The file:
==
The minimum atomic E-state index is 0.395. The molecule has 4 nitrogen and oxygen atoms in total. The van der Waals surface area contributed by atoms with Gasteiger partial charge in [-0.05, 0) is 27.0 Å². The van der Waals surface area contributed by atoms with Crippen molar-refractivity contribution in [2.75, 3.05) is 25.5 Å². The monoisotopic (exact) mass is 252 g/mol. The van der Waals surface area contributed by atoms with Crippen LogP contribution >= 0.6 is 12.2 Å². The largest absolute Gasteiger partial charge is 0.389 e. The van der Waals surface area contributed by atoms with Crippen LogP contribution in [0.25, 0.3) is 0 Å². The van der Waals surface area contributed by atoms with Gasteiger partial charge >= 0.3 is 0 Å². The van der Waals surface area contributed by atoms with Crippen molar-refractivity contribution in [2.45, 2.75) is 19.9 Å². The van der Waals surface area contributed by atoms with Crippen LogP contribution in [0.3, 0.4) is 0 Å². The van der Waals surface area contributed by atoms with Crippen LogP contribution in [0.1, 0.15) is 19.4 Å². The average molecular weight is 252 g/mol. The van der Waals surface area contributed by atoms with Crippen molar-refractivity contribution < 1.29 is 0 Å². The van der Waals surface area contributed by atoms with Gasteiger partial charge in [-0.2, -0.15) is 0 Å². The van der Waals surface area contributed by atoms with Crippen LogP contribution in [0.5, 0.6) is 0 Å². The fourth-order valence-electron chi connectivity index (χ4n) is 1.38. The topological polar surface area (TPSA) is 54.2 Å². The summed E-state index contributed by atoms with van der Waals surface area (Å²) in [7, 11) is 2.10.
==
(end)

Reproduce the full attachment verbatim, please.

The minimum atomic E-state index is 0.395. The molecule has 4 nitrogen and oxygen atoms in total. The van der Waals surface area contributed by atoms with Gasteiger partial charge in [-0.05, 0) is 27.0 Å². The van der Waals surface area contributed by atoms with Crippen molar-refractivity contribution in [2.75, 3.05) is 25.5 Å². The monoisotopic (exact) mass is 252 g/mol. The van der Waals surface area contributed by atoms with Crippen LogP contribution >= 0.6 is 12.2 Å². The largest absolute Gasteiger partial charge is 0.389 e. The van der Waals surface area contributed by atoms with Crippen LogP contribution in [0.25, 0.3) is 0 Å². The van der Waals surface area contributed by atoms with Gasteiger partial charge >= 0.3 is 0 Å². The van der Waals surface area contributed by atoms with Crippen molar-refractivity contribution in [2.45, 2.75) is 19.9 Å². The van der Waals surface area contributed by atoms with Crippen LogP contribution in [0.3, 0.4) is 0 Å². The van der Waals surface area contributed by atoms with Crippen LogP contribution in [0.1, 0.15) is 19.4 Å². The average molecular weight is 252 g/mol. The van der Waals surface area contributed by atoms with Crippen molar-refractivity contribution < 1.29 is 0 Å². The van der Waals surface area contributed by atoms with Gasteiger partial charge in [-0.2, -0.15) is 0 Å². The van der Waals surface area contributed by atoms with Crippen LogP contribution in [0.5, 0.6) is 0 Å². The fourth-order valence-electron chi connectivity index (χ4n) is 1.38. The topological polar surface area (TPSA) is 54.2 Å². The summed E-state index contributed by atoms with van der Waals surface area (Å²) in [7, 11) is 2.10.